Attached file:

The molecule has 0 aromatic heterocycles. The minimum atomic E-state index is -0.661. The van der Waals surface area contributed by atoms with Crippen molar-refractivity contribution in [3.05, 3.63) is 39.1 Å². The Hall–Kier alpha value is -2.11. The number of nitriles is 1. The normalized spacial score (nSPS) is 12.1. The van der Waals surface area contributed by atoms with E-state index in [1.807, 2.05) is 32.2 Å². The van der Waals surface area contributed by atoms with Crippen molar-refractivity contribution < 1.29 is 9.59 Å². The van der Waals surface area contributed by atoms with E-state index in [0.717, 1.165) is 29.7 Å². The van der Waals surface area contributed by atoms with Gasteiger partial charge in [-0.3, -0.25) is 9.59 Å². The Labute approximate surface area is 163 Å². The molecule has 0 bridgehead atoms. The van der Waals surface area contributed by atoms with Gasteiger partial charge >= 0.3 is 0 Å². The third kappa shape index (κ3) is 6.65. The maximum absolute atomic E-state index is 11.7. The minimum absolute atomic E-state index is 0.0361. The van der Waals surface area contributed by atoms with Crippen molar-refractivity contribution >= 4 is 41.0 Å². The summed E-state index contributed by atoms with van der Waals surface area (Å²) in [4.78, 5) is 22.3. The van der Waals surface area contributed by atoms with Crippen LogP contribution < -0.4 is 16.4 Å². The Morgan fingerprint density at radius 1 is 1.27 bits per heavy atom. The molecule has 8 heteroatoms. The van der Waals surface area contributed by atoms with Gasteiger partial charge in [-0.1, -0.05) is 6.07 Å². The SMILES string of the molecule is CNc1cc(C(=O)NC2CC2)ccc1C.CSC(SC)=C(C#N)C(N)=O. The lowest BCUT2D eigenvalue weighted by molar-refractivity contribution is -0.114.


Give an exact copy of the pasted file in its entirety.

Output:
The molecule has 0 aromatic heterocycles. The minimum atomic E-state index is -0.661. The van der Waals surface area contributed by atoms with Crippen molar-refractivity contribution in [3.05, 3.63) is 39.1 Å². The Hall–Kier alpha value is -2.11. The number of nitriles is 1. The normalized spacial score (nSPS) is 12.1. The van der Waals surface area contributed by atoms with E-state index in [1.807, 2.05) is 32.2 Å². The van der Waals surface area contributed by atoms with Crippen molar-refractivity contribution < 1.29 is 9.59 Å². The van der Waals surface area contributed by atoms with E-state index in [0.717, 1.165) is 29.7 Å². The van der Waals surface area contributed by atoms with Gasteiger partial charge in [-0.3, -0.25) is 9.59 Å². The Labute approximate surface area is 163 Å². The molecule has 0 bridgehead atoms. The van der Waals surface area contributed by atoms with Gasteiger partial charge >= 0.3 is 0 Å². The third kappa shape index (κ3) is 6.65. The maximum absolute atomic E-state index is 11.7. The minimum absolute atomic E-state index is 0.0361. The van der Waals surface area contributed by atoms with Crippen molar-refractivity contribution >= 4 is 41.0 Å². The summed E-state index contributed by atoms with van der Waals surface area (Å²) in [4.78, 5) is 22.3. The van der Waals surface area contributed by atoms with Crippen LogP contribution < -0.4 is 16.4 Å². The Morgan fingerprint density at radius 1 is 1.27 bits per heavy atom. The molecule has 8 heteroatoms. The van der Waals surface area contributed by atoms with Gasteiger partial charge in [-0.1, -0.05) is 6.07 Å². The SMILES string of the molecule is CNc1cc(C(=O)NC2CC2)ccc1C.CSC(SC)=C(C#N)C(N)=O. The lowest BCUT2D eigenvalue weighted by molar-refractivity contribution is -0.114.